You need to measure your body fat percentage accurately in order to measure your progress in the gym. Here are the best ways to do this with maximum accuracy.
Body building involves burning body fat and increasing lean body mass. This is the reason you have to lose tummy fat if you are ever going to get a six pack. In the process, you need to monitor your progress and see if you are making progress. You can only do so by measuring your body fat percentage periodically. The following are the best ways for you to measure your body fat percentage. They are ranked according to their accuracy and reliability.
Neither Body Mass Index (BMI) nor weighing scales, skinfold thickness or waist hip ratio tells the whole story when it comes to measuring body fat. This is because some people can have very large fat deposits and still look healthy when subjected to these anthropometric measurements. We need to use more advanced ways of determining how much fat has been stored in the body and how much is being burned. More technical ways will give better and more accurate results and they may actually help you to build the lean muscle you aim for in the long-term. These are:
#1. Bioelectrical impedance Analysis (BIA)
Bioelectrical impedance analysis is one of the most reliable methods to determine not only body fat percentage, but also the composition of other elements. This is why this method is employed by people who aim to maintain good health as well as build muscle. The machines range from simple ones that have electrodes located under each foot, to those that have hand holds with electrodes, too. Lean body tissue is said to conduct electricity quicker than fat tissue. When tiny electrical impulses are sent to the body through the electrodes, faster response is achieved if there is more lean muscle than fat.
The advantage with the BIA method is that the machines are readily available. One can get one to keep at home or you can buy a scale that has this feature. Most gyms and personal trainers also have one at their workout stations. The machine also need no particular expertise as one need only press a button and the results show on the screen. However, this method also has shortcomings. Its accuracy is greatly affected by hydration levels and mealtimes. This is because water is also a good conductor of electric impulses and a decent meal will pile on the fats.
#2. Dual Energy X ray Absorptiometry (DEXA)
Simply known as the DEXA method, this is a reliable way to measure body composition including fat content. DEXA was originally developed to measure bone mineral mass. However, the measurement also involves measuring the composition of overlying tissue. Thus, it gives the most accurate measurements of the latter. It divides the body composition into fat mass (FM) and fat-free mass (FFM).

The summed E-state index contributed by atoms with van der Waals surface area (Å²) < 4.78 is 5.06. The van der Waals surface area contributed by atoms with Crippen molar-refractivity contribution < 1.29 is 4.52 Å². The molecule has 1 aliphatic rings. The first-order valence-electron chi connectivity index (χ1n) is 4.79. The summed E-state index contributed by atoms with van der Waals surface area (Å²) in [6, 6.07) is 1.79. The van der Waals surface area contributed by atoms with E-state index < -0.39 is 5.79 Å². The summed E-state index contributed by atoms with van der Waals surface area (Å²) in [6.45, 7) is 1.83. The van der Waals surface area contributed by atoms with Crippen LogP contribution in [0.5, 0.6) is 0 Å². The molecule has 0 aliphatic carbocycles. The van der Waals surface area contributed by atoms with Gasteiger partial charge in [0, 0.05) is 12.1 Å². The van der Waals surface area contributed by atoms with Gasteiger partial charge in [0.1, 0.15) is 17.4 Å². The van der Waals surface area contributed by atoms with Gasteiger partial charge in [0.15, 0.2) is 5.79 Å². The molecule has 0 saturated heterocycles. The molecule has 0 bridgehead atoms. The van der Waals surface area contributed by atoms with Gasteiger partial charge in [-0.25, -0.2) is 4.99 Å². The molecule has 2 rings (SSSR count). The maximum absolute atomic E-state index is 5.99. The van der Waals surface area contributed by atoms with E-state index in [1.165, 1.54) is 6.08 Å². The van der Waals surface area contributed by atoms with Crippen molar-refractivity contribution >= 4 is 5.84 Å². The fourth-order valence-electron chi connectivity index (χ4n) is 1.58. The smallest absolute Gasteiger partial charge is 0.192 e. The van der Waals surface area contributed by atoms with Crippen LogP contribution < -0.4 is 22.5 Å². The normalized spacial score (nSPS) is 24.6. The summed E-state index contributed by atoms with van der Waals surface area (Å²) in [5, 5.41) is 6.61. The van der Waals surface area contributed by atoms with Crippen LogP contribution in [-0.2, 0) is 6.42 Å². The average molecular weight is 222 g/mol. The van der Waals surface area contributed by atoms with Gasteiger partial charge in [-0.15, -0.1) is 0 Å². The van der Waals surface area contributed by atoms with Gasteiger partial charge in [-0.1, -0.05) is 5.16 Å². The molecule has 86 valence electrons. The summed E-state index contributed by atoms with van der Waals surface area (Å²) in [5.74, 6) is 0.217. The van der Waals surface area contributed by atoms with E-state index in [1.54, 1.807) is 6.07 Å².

The method is very fast and safe to use even for infants and children as young as four years of age. It uses ionizing radiation to give fast results. However, this method has limitations too. Like all dual component methods, it relies on the fat-free mass being constant. This may not hold true since changes occur in composition of the three main components – water, protein and minerals – over time. The ratios are not the same in infants as they are at puberty and in adulthood. Also, underlying health issues can really undermine the reliability of this method.
This method involved distinguishing between fat mass and fat-free mass. Different densities are then assigned to each of the two. The body density and body mass are then determined. The density of fat is relatively constant when compared to that of fat-free mass. This is measured Hydro densitometry which involved measuring body mass underwater. The new alternative to hydro-densitometry is measuring using the air displacement method. Patients with diseases that cause too much water retention and under-mineralization may not find this method effective. This is because the lean body mass density is considerably decreased and this may lead to overestimating the fat mass density.
The patient is asked to sit on a small machine. This measures body density by determining how much air has been displaced. When this is done, the expert can then calculate body composition. The method is suited to subjects of any age, and it is more comfortable than other methods. The method is reliable but also very costly, so you may not find this available at your local gym.
#5. Magnetic resonance imaging (MRI)
One may think of this method in a totally medical sense but it is another way to measure body fat. The method is reliable in calculating the volume rather than the mass of adipose tissue in the body. The imaging addresses hydrogen nuclei in water or fat cells.
The data is then used to discern the tissue types and their locations in the body. The MRI will also calculate regional tissue volumes thus giving exact volumes of adipose tissue. The method is, however, hard to use in comparison with the above methods. To calculate percentage of body fat, one will have to assume the fat composition of adipose tissue is constant and the value of fat density.
Get Your Measurements Right
The BIA method is by far the most accessible and comfortable method for most people who aim to build muscle. An average of weekly readings is recommended for best results when it comes to body building. Although techniques for measuring body fat percentage are never fully accurate, they can provide a useful indication of progress. They can certainly tell you whether your body fat percentage is going up or down…and that is what you really need to know.